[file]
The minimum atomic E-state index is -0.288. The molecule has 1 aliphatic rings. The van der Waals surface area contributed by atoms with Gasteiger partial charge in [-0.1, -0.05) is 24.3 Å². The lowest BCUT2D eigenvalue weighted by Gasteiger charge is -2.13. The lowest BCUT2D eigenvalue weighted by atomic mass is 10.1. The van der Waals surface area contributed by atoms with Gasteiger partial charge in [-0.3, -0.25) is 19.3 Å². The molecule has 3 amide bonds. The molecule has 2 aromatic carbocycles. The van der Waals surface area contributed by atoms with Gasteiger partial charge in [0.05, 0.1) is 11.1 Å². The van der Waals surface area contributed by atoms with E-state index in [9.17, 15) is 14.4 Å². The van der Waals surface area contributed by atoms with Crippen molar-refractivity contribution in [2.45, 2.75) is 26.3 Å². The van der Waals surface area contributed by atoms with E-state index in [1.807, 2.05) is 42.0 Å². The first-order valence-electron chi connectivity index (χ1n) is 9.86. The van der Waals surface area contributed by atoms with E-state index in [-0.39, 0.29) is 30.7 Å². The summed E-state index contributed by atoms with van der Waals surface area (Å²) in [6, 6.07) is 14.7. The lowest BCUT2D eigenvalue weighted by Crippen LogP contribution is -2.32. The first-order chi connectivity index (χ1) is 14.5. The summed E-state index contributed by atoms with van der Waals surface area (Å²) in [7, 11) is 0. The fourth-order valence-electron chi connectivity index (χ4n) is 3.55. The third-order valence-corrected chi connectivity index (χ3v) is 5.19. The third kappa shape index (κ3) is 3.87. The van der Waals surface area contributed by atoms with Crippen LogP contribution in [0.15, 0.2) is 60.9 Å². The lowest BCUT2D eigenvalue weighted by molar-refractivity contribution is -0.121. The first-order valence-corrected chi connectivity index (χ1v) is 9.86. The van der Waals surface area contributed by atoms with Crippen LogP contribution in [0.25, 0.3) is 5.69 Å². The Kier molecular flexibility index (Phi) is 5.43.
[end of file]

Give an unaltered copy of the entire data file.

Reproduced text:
The minimum atomic E-state index is -0.288. The molecule has 1 aliphatic rings. The van der Waals surface area contributed by atoms with Gasteiger partial charge in [-0.1, -0.05) is 24.3 Å². The lowest BCUT2D eigenvalue weighted by Gasteiger charge is -2.13. The lowest BCUT2D eigenvalue weighted by atomic mass is 10.1. The van der Waals surface area contributed by atoms with Gasteiger partial charge in [-0.3, -0.25) is 19.3 Å². The molecule has 3 amide bonds. The molecule has 2 aromatic carbocycles. The van der Waals surface area contributed by atoms with Gasteiger partial charge in [0.05, 0.1) is 11.1 Å². The van der Waals surface area contributed by atoms with E-state index in [9.17, 15) is 14.4 Å². The van der Waals surface area contributed by atoms with Crippen molar-refractivity contribution in [2.45, 2.75) is 26.3 Å². The van der Waals surface area contributed by atoms with E-state index in [1.807, 2.05) is 42.0 Å². The first-order valence-electron chi connectivity index (χ1n) is 9.86. The van der Waals surface area contributed by atoms with E-state index in [-0.39, 0.29) is 30.7 Å². The summed E-state index contributed by atoms with van der Waals surface area (Å²) in [6, 6.07) is 14.7. The lowest BCUT2D eigenvalue weighted by Crippen LogP contribution is -2.32. The first-order chi connectivity index (χ1) is 14.5. The summed E-state index contributed by atoms with van der Waals surface area (Å²) in [7, 11) is 0. The fourth-order valence-electron chi connectivity index (χ4n) is 3.55. The third-order valence-corrected chi connectivity index (χ3v) is 5.19. The third kappa shape index (κ3) is 3.87. The van der Waals surface area contributed by atoms with Crippen LogP contribution in [0.15, 0.2) is 60.9 Å². The lowest BCUT2D eigenvalue weighted by molar-refractivity contribution is -0.121. The first-order valence-corrected chi connectivity index (χ1v) is 9.86. The van der Waals surface area contributed by atoms with Crippen LogP contribution in [0.25, 0.3) is 5.69 Å². The Kier molecular flexibility index (Phi) is 5.43.